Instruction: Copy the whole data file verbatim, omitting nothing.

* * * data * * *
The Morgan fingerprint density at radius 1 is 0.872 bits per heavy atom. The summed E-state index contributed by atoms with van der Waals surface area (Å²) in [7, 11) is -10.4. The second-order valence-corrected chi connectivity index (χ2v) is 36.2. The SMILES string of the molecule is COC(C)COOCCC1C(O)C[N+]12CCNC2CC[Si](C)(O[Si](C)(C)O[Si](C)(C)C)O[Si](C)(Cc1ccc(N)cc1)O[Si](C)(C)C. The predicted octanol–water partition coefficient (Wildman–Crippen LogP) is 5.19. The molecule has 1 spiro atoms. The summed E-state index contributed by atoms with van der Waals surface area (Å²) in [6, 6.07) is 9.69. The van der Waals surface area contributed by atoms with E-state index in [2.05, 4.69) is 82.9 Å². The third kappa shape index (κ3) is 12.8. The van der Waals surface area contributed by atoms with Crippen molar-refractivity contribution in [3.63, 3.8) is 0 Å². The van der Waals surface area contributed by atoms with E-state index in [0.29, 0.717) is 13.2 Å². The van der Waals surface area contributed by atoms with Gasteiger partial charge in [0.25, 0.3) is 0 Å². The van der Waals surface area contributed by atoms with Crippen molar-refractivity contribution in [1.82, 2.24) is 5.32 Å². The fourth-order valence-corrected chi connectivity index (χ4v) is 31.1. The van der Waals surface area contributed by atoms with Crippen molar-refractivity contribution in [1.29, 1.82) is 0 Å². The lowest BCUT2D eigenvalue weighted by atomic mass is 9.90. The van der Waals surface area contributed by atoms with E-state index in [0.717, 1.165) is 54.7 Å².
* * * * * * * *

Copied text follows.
The Morgan fingerprint density at radius 1 is 0.872 bits per heavy atom. The summed E-state index contributed by atoms with van der Waals surface area (Å²) in [7, 11) is -10.4. The second-order valence-corrected chi connectivity index (χ2v) is 36.2. The SMILES string of the molecule is COC(C)COOCCC1C(O)C[N+]12CCNC2CC[Si](C)(O[Si](C)(C)O[Si](C)(C)C)O[Si](C)(Cc1ccc(N)cc1)O[Si](C)(C)C. The predicted octanol–water partition coefficient (Wildman–Crippen LogP) is 5.19. The molecule has 1 spiro atoms. The summed E-state index contributed by atoms with van der Waals surface area (Å²) in [6, 6.07) is 9.69. The van der Waals surface area contributed by atoms with E-state index in [2.05, 4.69) is 82.9 Å². The third kappa shape index (κ3) is 12.8. The van der Waals surface area contributed by atoms with Crippen molar-refractivity contribution in [3.63, 3.8) is 0 Å². The van der Waals surface area contributed by atoms with E-state index in [0.29, 0.717) is 13.2 Å². The van der Waals surface area contributed by atoms with Gasteiger partial charge in [0.25, 0.3) is 0 Å². The van der Waals surface area contributed by atoms with Crippen molar-refractivity contribution in [1.82, 2.24) is 5.32 Å². The fourth-order valence-corrected chi connectivity index (χ4v) is 31.1. The van der Waals surface area contributed by atoms with Crippen molar-refractivity contribution in [1.29, 1.82) is 0 Å². The lowest BCUT2D eigenvalue weighted by atomic mass is 9.90. The van der Waals surface area contributed by atoms with E-state index in [0.717, 1.165) is 54.7 Å².